NYC — Spring 2017: Penelope

Wednesday, May 24, 2017
Late Saturday morning, we decided to trek down to Penelope for brunch, which I had seen on several "Best of" lists for brunch in Midtown East. Brunch is a big deal in NYC on weekends, so I knew that there was going to be a wait without a reservation, but we were having a leisurely day with no real plans, so we chanced it. We decided to walk the 20 blocks instead of taking the subway 'cause it was a nice day (it cooled down to a perfect 20°C on Saturday), put our name on the wait list, and walked around the neighbourhood until we were texted that our table was ready (another thing I appreciate about restaurants in NYC is that they text you when your table is getting ready so you don't have to stay in the vicinity to wait). After an hour wait, we finally got a table.

Salmon Wrapped Poached Eggs

Penelope has a prix fixe menu for brunch, which includes a main and a brunch cocktail or coffee/tea and juice for $20, but both of us ended up wanting mains from the à la carte menu, so we decided to skip the prix fixe. I typically prefer savoury dishes to sweet for breakfast and brunch, so I went with the salmon wrapped poached eggs. It includes two soft poached eggs, perfectly runny, wrapped in smoked salmon on toasted black bread and drizzled with green goddess dressing. It was reliably tasty in the way that poached eggs and smoked salmon always are; the smokiness of the salmon works well with the butteriness of the eggs and the tanginess of the dressing, and it's an incredibly satisfying combo. However, instead of salad as my side, I asked for home fries, and therein lie my true regret that meal. The home fries here are mushy and messy, in a way that makes it seem like they were sitting in a stew for too long. Home fries should not be stewed. They have this kind of bitter smokiness to them that requires mounds of ketchup to balance out the flavour. Let's just say, they taste about as good as they look and they are not photogenic. I'm not usually someone that complains about their food or doesn't finish everything on her plate, but this was one major exception. Put simply, the home fries are bad. I should've stuck to the salad. And that's really saying something.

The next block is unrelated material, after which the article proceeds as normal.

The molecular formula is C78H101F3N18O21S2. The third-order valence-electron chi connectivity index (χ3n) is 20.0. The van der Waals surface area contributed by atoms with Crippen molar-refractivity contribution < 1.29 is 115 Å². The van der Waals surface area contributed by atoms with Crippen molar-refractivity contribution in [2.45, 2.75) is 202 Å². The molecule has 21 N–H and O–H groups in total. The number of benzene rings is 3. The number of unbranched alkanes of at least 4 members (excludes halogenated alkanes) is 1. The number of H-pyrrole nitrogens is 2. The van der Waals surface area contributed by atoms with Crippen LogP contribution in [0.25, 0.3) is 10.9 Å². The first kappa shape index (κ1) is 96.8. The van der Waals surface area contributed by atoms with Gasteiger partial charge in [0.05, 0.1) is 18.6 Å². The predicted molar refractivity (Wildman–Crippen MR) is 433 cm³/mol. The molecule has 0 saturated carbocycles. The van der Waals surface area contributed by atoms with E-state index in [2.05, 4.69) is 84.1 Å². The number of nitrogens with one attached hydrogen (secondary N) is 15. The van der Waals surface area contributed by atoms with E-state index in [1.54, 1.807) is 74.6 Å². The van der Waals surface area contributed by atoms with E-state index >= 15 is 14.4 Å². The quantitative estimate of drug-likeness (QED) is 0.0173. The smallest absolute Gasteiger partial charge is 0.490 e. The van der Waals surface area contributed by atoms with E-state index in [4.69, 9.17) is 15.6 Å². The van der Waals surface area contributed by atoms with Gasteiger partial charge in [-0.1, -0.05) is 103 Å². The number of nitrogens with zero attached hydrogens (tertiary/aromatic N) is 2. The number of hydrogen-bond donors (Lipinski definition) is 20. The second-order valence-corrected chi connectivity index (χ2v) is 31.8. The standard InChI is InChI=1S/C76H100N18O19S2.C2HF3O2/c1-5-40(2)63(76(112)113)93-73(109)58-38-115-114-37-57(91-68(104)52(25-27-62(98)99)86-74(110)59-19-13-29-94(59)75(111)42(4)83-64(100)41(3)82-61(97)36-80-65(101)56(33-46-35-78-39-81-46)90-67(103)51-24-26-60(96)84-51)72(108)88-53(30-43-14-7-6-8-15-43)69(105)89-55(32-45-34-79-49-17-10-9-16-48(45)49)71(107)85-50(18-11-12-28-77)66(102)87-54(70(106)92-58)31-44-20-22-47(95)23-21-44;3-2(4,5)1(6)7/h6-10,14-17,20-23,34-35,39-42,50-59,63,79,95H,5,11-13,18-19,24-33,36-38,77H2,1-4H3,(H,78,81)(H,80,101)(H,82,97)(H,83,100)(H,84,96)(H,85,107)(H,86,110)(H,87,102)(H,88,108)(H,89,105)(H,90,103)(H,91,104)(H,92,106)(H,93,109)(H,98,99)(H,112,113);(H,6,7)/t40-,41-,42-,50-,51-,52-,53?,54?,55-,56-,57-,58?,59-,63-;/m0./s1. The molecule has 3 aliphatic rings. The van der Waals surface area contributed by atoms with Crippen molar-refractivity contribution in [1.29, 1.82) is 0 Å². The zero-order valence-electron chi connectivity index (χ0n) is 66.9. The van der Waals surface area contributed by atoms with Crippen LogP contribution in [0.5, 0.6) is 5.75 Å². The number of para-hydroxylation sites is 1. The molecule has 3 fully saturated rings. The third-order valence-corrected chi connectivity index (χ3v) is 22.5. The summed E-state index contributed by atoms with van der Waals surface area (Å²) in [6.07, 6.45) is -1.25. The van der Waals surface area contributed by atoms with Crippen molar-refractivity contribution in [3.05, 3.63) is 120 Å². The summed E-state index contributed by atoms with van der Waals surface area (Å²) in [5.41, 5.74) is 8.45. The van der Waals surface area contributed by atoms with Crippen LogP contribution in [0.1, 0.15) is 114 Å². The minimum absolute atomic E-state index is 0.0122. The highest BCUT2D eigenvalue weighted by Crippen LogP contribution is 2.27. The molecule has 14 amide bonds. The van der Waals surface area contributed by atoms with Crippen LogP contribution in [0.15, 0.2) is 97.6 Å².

It is a quaint, rustic space with lots of hardwood and communal benches that feels cozy and warm, like what I'd imagine a country cafe to be. But it's a really tight fit in there, so you gotta get comfortable being in close proximity to other guests — a commonality in NYC restaurants, but it's worth noting that you will be in the middle of other people's conversations no matter how hard you try not to eavesdrop. On another note, I gotta say, the service was mediocre. Polite enough, but a bit pretentious. They weren't very attentive; we had to look around the entire restaurant four to five times before a server even looked at us to take our order, and I ended up having to ask a busboy for our cutlery (which really should've already been on the table) and to get our server for us so we could get some coffee. For the kind of prices they're charging, I just expected a little more. It's not a bad place for brunch, but it's definitely underwhelming given the hype.

159 Lexington Avenue
New York, NY 10016
(212) 481-3800
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